On May 4, 2020, the U.S. Environmental Protection Agency (“EPA”) published a notice of its draft risk evaluation for PERC (Perchloroethylene), seeking public comment on the same. Prompted by a requirement in the Toxic Substances Control Act (TSCA), the EPA performed a risk evaluation to determine whether PERC presents an unreasonable risk to health or the environment, and if so it must implement regulations to address it.
On July 6, 2020, the Attorneys General of New York, California, District of Columbia, Hawaii, Illinois, Maine, Maryland, Massachusetts, Minnesota, New Jersey, North Carolina, Oregon, Rhode Island, Vermont and Washington jointly submitted comments to EPA strongly criticizing the draft evaluation. In short, these States’ Attorneys General are very concerned that the EPA is underestimating the overall risk of PERC exposures.
PERC is a known environmental contaminant
That PERC was chosen to be the subject of an EPA risk evaluation is not surprising. PERC is currently the most commonly used solvent in many dry cleaning businesses.
It is well known in the environmental field that it is a common contaminant found in soil, groundwater, and air, which can be difficult and costly to remediate.
Recognizing this, Wisconsin created the Drycleaner Environmental Response Fund (DERF), funded by a tax on PERC, to help dry cleaners address PERC contamination. Since its inception, the DERF has disbursed more than $20,000,000 in reimbursements for investigation and cleanup costs.
The EPA’s draft evaluation also noted that PERC is a likely carcinogen by all routes of exposure and has been linked to bladder cancer, non-Hodgkin’s lymphoma, and multiple myeloma. The EPA also discussed evidence suggesting it may contribute to other cancers as well.
The Attorneys Generals’ concerns
The States’ Attorneys General were highly critical of EPA’s approach in the risk evaluation process, asserting that the failure of the EPA to consider all potential exposure pathways will lead to an underestimate of PERC’s risks. The EPA’s position is that it need not evaluate exposures to the general population when those exposures might be covered under other environmental statutes, such as the Clean Water Act, the Clean Air Act and the Safe Drinking Water Act. However, according to the States, the risk evaluation process is mandated by TSCA and requires the EPA to eliminate unreasonable risk to human health and the environment posed by hazardous chemicals from all known exposure pathways, irrespective of what other agencies may or may not be doing.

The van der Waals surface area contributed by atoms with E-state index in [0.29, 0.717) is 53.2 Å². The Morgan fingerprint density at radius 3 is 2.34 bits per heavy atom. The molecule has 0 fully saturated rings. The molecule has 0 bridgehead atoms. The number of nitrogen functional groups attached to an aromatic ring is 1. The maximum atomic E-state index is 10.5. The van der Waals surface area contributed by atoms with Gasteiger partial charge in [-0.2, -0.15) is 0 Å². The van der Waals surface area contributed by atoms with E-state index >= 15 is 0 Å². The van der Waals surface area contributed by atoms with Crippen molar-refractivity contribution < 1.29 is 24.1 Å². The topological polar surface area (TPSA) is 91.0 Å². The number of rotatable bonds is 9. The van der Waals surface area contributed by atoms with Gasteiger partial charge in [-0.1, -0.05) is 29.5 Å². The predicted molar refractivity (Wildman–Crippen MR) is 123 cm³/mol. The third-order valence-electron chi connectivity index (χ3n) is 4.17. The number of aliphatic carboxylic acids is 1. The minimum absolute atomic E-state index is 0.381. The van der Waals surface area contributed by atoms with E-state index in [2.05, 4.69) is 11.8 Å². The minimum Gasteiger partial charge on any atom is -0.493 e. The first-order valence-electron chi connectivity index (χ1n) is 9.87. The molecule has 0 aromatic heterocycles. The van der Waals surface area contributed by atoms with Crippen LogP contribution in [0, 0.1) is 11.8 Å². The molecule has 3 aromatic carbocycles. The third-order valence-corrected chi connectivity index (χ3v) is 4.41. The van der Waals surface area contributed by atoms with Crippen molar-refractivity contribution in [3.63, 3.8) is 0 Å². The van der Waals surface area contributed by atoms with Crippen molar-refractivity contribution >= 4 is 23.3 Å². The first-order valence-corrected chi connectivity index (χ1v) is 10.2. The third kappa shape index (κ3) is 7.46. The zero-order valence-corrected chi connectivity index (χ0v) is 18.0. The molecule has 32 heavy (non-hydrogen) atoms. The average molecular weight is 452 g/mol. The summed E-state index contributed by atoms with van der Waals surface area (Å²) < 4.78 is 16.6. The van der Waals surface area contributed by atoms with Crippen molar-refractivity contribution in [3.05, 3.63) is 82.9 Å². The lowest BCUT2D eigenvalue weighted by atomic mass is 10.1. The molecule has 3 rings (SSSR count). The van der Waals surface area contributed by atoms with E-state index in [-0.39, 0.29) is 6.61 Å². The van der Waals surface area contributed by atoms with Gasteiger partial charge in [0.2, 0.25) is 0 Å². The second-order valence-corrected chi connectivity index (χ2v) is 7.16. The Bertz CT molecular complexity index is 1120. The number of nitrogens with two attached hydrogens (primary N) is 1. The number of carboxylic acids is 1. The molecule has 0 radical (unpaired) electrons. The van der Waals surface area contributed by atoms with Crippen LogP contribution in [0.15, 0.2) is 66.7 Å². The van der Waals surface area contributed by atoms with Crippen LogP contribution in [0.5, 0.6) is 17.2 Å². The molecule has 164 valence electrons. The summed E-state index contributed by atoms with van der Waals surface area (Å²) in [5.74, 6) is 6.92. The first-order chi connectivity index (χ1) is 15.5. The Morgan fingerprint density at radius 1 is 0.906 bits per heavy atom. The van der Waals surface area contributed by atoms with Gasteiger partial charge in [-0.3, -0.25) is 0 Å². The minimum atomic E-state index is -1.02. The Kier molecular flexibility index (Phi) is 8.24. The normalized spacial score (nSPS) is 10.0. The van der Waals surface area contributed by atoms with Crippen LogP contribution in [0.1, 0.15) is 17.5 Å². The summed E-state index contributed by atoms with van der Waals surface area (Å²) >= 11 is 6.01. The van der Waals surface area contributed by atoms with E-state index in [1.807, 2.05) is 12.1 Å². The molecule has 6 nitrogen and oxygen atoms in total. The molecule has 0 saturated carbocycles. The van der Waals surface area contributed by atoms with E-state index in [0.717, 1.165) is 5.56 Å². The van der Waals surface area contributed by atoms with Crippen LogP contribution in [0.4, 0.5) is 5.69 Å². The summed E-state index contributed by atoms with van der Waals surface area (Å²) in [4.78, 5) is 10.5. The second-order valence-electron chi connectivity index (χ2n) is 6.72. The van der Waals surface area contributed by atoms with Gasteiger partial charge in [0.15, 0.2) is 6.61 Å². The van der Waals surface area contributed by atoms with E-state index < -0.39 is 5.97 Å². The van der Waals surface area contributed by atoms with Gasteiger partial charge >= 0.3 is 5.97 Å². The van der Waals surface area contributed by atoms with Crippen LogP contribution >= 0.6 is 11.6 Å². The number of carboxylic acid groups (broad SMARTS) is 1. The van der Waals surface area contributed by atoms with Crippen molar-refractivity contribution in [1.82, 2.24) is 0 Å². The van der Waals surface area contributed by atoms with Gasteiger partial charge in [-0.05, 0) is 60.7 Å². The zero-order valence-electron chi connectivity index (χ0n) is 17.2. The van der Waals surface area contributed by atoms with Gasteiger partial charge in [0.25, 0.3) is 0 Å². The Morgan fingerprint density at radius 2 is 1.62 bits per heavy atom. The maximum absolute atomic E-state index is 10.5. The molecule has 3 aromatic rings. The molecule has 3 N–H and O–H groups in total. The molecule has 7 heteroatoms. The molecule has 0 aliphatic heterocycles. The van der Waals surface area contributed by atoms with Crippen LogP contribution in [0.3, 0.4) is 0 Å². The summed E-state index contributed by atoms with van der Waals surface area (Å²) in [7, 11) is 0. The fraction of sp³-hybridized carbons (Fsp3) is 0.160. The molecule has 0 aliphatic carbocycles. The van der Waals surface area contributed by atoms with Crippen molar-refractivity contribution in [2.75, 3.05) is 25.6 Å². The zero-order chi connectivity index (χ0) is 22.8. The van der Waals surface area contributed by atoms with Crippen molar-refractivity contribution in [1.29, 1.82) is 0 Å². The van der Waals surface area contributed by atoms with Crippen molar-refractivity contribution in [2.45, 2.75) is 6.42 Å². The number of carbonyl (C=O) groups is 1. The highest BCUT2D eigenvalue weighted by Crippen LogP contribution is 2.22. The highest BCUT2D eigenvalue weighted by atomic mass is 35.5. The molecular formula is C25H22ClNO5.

The next concern was the EPA’s failure to evaluate the risk of PERC exposure to particular subpopulations. TSCA requires the EPA to evaluate risk to relevant potentially exposed or susceptible subpopulations and the States’ pointed out in their comments that the EPA is not focusing on those who live in proximity to dry-cleaning operations or hazardous waste sites despite the fact that the EPA has acknowledged that these subpopulations may have significantly higher exposure.
The States further pointed to infants, children and pregnant women noting that PERC exposure during pregnancy has been linked to miscarriage, birth defects and slowed growth. PERC can also be passed from mother to infant from breast milk. While the EPA recognized that this group is susceptible to exposure risks, the risk is not being studied further as part of the risk evaluation according to the States Attorneys General.
The States also note that the EPA “discounts the risk to workers on the assumption that workers will use personal protective equipment (PPE)” to mitigate the risk of PERC exposure, criticizing the assumption that such PPE is effective or even used in workplaces resulting in an underestimate of the risk PERC poses to workers.
Finally, the States acknowledged that the EPA’s draft evaluation did address the risk to consumers via inhalation and dermal (skin) pathways, but only for acute exposure. The States are critical that the EPA is ignoring chronic or long-term exposures, which will ultimately lead to an underestimation of the overall risk. They are also critical that each exposure pathway is being evaluated separately, which the States assert ignores the additive effect of exposures through multiple pathways.
The practical implications
Based on the current administration’s advocacy for deregulation, one might expect that the comments from these States’ Attorneys General are likely to be brushed aside. If so, these States could litigate the issues with EPA, much like States are challenging the administration’s decisions to roll back what are considered “Waters of the United States” subject to regulation under the Clean Water Act.
If, at the end of the process, the risks of PERC are deemed unreasonable, we could see further, more comprehensive regulation on its manufacture and use. But, irrespective of whether there are future regulations or prohibitions on use, the existing environmental issues and risks arising from the historic use of PERC will remain.